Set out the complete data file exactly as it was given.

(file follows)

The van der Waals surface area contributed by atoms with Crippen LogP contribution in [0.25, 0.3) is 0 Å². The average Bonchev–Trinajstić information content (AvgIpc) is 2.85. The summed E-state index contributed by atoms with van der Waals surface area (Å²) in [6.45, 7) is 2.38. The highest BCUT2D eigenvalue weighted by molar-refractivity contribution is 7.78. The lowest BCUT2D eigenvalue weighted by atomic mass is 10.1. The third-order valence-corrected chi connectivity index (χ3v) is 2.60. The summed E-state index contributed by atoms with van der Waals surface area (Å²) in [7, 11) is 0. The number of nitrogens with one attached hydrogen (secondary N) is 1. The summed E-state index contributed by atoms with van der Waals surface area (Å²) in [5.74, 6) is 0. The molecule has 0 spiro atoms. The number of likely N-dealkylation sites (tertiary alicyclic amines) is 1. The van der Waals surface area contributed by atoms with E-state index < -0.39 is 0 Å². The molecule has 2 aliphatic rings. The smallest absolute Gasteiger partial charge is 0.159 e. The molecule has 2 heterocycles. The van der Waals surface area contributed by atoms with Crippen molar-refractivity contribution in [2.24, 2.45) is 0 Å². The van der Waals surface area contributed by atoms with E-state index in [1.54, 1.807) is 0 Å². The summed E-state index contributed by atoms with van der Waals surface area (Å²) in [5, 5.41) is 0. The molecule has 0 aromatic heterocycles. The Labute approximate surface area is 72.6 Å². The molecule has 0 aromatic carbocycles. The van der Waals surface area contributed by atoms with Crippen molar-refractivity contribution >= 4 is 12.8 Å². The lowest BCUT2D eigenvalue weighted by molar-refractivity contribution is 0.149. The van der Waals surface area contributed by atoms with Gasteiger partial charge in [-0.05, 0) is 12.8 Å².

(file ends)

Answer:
The van der Waals surface area contributed by atoms with Crippen LogP contribution in [0.25, 0.3) is 0 Å². The average Bonchev–Trinajstić information content (AvgIpc) is 2.85. The summed E-state index contributed by atoms with van der Waals surface area (Å²) in [6.45, 7) is 2.38. The highest BCUT2D eigenvalue weighted by molar-refractivity contribution is 7.78. The lowest BCUT2D eigenvalue weighted by atomic mass is 10.1. The third-order valence-corrected chi connectivity index (χ3v) is 2.60. The summed E-state index contributed by atoms with van der Waals surface area (Å²) in [7, 11) is 0. The number of nitrogens with one attached hydrogen (secondary N) is 1. The summed E-state index contributed by atoms with van der Waals surface area (Å²) in [5.74, 6) is 0. The molecule has 0 spiro atoms. The number of likely N-dealkylation sites (tertiary alicyclic amines) is 1. The van der Waals surface area contributed by atoms with E-state index < -0.39 is 0 Å². The molecule has 2 aliphatic rings. The smallest absolute Gasteiger partial charge is 0.159 e. The molecule has 2 heterocycles. The van der Waals surface area contributed by atoms with Crippen molar-refractivity contribution in [2.24, 2.45) is 0 Å². The van der Waals surface area contributed by atoms with E-state index in [1.54, 1.807) is 0 Å². The summed E-state index contributed by atoms with van der Waals surface area (Å²) in [5, 5.41) is 0. The molecule has 0 aromatic heterocycles. The Labute approximate surface area is 72.6 Å². The molecule has 0 aromatic carbocycles. The van der Waals surface area contributed by atoms with Crippen molar-refractivity contribution >= 4 is 12.8 Å². The lowest BCUT2D eigenvalue weighted by molar-refractivity contribution is 0.149. The van der Waals surface area contributed by atoms with Gasteiger partial charge in [-0.05, 0) is 12.8 Å².